The battle for Time series forcasting — Part one.

Source: Deep Learning on Medium


Old VS New. Deep Learning VS Statistics. The future is at stake, will Time series always be a statistical problem or Neural Network can take this over too? I wanted to find out.

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DISCLAIMER: I won’t deep dive into the statistical analysis of the time series, I’m not a statistics expert nor I pretend to be one. I will use the most common statistical approaches and tool with a bit of reasoning. There are probably millions of expert who could do much better with a more lengthy statistical analysis, my point here is to show how deep neural network can be very useful in this topic without much manual variables engineering. No offence meant to the people who spent their life studying the time series from the statistical point of view.

Deep Learning is on the rise, the applications are countless and results more and more promising then ever, but how will deep neural network perform on an old problem where statistics is still queen of the realm, like Time series forecasting? After reading countless articles about this topic I decided to see for myself, using real world data.

In this and the next article I will explore the most common approaches to this problem, I will compare the results, the performances on training and inference and evaluate which one is still bring today the best value for production deployment.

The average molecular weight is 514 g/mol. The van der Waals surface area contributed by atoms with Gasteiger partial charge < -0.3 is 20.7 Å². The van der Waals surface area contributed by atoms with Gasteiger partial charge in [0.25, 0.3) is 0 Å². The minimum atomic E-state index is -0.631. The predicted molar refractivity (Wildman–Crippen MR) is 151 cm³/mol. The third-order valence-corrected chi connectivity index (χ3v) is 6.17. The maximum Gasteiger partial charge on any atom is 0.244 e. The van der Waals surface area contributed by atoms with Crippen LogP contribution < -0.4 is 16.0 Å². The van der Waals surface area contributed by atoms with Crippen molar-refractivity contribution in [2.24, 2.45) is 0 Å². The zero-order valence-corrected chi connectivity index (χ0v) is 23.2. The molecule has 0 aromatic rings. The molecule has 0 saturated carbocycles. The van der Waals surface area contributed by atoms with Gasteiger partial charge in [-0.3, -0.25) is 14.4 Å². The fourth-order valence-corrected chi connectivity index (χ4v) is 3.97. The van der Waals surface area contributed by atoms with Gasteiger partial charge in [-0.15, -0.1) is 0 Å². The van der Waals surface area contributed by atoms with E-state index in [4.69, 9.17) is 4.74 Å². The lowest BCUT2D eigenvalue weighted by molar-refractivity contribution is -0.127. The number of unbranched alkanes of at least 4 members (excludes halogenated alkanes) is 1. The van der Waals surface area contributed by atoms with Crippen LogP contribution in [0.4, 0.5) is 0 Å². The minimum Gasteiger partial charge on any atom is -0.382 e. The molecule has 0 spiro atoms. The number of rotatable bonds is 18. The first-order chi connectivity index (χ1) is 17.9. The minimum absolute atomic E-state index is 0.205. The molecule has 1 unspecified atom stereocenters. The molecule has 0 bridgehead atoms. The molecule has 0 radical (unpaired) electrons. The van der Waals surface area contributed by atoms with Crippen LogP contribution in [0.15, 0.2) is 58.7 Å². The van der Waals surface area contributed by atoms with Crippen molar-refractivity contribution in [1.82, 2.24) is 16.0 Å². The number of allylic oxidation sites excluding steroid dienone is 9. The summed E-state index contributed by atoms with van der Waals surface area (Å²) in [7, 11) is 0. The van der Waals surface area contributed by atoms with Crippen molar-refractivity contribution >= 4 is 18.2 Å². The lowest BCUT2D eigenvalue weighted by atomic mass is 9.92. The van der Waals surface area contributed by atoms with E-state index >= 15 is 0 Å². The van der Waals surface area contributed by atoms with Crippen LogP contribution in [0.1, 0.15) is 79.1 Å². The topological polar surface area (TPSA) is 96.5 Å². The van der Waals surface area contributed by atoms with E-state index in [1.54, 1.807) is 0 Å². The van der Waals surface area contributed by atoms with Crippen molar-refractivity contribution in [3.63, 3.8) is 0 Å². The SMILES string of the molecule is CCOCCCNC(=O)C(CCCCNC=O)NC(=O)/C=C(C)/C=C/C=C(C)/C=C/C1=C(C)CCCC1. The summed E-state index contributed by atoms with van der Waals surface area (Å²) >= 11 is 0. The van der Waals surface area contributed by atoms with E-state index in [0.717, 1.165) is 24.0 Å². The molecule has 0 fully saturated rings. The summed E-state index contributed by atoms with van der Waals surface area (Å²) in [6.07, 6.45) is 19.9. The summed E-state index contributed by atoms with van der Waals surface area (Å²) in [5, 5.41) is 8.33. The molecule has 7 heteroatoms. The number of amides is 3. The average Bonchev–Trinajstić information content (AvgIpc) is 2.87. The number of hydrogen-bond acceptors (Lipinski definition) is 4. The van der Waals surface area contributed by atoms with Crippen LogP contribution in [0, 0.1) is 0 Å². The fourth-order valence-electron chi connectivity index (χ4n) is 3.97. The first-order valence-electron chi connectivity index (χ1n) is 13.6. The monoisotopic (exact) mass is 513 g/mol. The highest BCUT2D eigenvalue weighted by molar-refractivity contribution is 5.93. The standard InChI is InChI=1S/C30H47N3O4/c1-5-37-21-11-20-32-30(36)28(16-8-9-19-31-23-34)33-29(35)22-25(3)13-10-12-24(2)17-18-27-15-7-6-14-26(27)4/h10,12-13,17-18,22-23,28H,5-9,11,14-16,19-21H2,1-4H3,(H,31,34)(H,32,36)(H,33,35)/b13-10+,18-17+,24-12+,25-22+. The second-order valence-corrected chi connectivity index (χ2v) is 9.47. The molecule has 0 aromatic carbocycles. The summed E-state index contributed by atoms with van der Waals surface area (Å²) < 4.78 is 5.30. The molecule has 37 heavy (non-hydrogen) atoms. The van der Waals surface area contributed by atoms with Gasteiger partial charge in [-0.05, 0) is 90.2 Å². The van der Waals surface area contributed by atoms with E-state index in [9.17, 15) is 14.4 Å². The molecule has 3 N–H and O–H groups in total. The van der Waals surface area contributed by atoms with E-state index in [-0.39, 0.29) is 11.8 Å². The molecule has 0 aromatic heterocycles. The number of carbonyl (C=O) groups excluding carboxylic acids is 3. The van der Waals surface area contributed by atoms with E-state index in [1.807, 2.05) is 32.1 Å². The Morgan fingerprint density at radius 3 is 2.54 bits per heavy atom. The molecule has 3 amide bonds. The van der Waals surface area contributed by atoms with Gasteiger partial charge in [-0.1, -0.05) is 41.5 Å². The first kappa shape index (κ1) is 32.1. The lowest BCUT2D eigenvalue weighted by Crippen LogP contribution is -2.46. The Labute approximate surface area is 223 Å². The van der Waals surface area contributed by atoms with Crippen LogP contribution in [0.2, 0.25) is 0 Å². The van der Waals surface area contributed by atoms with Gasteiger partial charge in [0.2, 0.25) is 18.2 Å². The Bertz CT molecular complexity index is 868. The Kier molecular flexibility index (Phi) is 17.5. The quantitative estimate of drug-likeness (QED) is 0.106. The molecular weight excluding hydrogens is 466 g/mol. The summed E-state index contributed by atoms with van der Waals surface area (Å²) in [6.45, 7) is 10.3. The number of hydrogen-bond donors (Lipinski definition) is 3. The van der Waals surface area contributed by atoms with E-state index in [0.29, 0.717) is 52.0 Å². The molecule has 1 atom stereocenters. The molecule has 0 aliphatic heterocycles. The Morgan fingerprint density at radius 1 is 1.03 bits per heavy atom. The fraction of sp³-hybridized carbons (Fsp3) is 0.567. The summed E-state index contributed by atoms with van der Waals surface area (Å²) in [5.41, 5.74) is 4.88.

Let’s get cracking.

Python will be my language of choice for several reasons, it’s easier to use (for me, at least), you can have more robust implementations of neural networks and it will level the field when it comes to compare the performances of the different approaches.

I’m going to use my own private dataset that is taken from an undisclosed company revenue stream, so no usual airport flights data, stock market prices or bitcoin/cryptocurrency madness.

First of all let’s start by having a look at the data, it is generally useful, or mandatory, to choose what kind of stati(sti)c approach to use:

And we can decompose it in it’s Trend, Seasonality and Residual Noise:

from statsmodels.tsa.seasonal import seasonal_decompose
result = seasonal_decompose(data, freq=365)

We clearly have a trend, but the seasonality is not extremely obvious and it looks longer than a year, with such fine resolution (we have mostly daily data) finding our variables for the statistical models won’t be a piece of cake.

In addition the mean looks strictly dependent on time and we have highy variance, this means that our series is not stationary, (it means it ‘randomly’ changes a lot over time) making it impossible to be modeled as it is with statistical approaches.

We can verify that just by looking at it or we can use some statistical tests like ADF (Augmented Dickey-Fuller) or KPSS (Kwiatkowski-Phillips-Schmidt-Shin).

from statsmodels.tsa.stattools import adfuller
from statsmodels.tsa.stattools import kpss
ADF_test = adfuller(data, autolag='AIC')
KPSS_test = kpss(data, regression='c')

They give us these results:

Results of ADF Test:
Test Statistic -2.069042
p-value 0.257144
#Lags Used 7.000000
Number of Observations Used 722.000000
Critical Value (1%) -3.439440